Who would have thought Eddie Munster was a car nut? Butch Patrick – who played the pre-teen werewolf on the 1960s TV show “The Munsters” – said he is not an avid car collector, but he does belong to the Deadman’s Curve Car Club of New Jersey and has driven muscle cars all his life.
Patrick also recalls riding around the set for the TV Show in the Munster Koach, a customized car George Barris created for program. Today, the former TV star owns replica versions of the Munster Koach, the coffin-shaped “Dragula” dragster and the Eddie Munster Stingray bicycle. He brought all three vehicles to the Iola Old Car Show (www.iolaoldcarshow.com), where he met with fans and signed Munsters photos and memorabilia.
The Munsters premiered in 1964, but was off the air within two years. Ratings wise, The Munsters out-pulled three or four other shows, but lost its time slot to the “Batman” TV series because the latter was filmed in color — something new at the time. Still, The Munsters lasted for 70 episodes, since the TV year was longer in those days.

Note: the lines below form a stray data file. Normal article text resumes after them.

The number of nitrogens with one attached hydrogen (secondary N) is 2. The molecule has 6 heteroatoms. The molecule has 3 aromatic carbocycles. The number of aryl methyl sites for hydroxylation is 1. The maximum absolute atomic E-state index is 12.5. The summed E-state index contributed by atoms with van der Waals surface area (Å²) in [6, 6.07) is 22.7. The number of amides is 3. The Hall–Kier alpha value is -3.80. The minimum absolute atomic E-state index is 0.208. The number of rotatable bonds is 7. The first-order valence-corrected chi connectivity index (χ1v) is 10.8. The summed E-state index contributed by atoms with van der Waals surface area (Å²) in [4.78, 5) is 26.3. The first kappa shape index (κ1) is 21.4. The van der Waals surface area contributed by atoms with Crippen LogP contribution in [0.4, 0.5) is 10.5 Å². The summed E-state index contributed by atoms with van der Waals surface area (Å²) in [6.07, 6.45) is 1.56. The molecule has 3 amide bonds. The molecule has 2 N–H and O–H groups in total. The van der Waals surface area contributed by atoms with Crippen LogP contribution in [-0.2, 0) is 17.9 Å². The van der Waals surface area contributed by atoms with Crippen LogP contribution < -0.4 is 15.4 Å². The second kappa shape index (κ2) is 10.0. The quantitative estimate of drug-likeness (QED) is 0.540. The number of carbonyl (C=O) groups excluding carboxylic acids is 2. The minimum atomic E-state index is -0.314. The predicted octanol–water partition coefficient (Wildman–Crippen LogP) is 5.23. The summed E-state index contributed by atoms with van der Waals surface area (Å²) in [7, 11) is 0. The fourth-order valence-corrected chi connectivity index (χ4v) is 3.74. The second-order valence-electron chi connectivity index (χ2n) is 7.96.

Patrick said he doesn’t drive the dragster-like Dragula very often because it has no suspension system. He uses the car mainly to recreate a popular episode of the show called “Hot Rod Herman” at nostalgia drag racing events.
Patrick, 63, came to the Iola Car Show with his wife Leila. They have been married for about a year and live in Missouri. They travel to car shows and comic book collecting shows all over the country together. Their decision to come to Iola was a last minute change, but they found lots of fans among the 125,000 showgoers and plan to return in 2018.
Butch Patrick also maintains the Official Munsters Website at www.munsters.com. The Website includes news and trivia about the show, merchandise and biographies of cast members including Fred Gwynne (Herman), Yvonne De Carlo (Lily) and Al Lewis (Grandpa).